Abstract

If we begin with the view that politics concerns the “authoritative allocation of values” in a society, we can also say that all politics is inb a basic way cultural politics. Politics is concerned with how we collectively determine what we consider to be just; with how we prioritize and interpret key norms and values, such as justice, freedom, equality, and democracy; and with how we struggle to envision and to achieve a “good society.”1 This is as true for libertarianism, which envisions a minimal role for state action in a “good society,” as it is for democratic socialists, who advocate positive action by government in society and cooperative, democratic control of social property to secure freedom and justice for all: each political program envisions an authoritative allocation of basic political values, including the determination of who would become free (or unfree) to do or be what and how different members of society would be made equal or unequal. A corollary of this view of politics is that culture—in the sense of artistic expression and popular culture as well as religious beliefs and cultural traditions—is deeply political: it informs how members of a society choose, interpret, and struggle over authoritative norms and values; it shapes what we imagine to be desirable and what we conceive to be possible.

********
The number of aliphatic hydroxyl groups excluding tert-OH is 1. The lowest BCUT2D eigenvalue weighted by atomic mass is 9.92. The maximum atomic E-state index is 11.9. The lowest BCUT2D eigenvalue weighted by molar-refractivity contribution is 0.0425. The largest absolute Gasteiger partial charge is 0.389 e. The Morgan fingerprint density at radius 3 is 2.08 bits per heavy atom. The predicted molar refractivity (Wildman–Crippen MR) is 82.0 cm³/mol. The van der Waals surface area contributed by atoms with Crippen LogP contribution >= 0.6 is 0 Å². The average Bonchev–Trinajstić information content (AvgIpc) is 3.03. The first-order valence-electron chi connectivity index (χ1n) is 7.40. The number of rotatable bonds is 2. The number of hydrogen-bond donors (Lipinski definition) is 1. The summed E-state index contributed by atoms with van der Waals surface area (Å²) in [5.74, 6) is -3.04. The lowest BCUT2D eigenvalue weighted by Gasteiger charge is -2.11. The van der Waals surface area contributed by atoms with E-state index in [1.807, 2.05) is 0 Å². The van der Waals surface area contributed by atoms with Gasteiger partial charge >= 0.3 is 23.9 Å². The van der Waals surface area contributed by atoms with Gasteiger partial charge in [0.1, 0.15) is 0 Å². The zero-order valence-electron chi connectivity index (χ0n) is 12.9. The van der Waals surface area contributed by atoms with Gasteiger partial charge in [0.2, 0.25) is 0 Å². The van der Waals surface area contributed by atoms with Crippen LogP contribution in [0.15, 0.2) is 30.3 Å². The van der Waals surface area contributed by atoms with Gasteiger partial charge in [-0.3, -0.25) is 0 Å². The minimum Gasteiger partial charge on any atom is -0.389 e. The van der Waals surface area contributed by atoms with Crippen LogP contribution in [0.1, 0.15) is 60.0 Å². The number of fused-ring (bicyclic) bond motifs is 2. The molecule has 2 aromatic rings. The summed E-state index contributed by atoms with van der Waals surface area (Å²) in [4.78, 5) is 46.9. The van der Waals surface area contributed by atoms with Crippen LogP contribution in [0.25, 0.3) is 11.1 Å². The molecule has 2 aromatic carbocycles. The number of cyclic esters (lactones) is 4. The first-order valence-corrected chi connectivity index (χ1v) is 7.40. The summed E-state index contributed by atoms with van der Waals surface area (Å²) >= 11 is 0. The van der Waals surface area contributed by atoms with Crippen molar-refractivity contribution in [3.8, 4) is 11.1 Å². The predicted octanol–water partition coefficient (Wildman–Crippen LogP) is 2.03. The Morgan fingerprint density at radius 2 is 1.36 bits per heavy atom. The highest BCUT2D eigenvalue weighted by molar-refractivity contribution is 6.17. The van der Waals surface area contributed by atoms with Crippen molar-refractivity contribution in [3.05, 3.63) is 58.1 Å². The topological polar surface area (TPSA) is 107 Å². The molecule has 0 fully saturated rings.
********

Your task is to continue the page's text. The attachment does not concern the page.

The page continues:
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Notes

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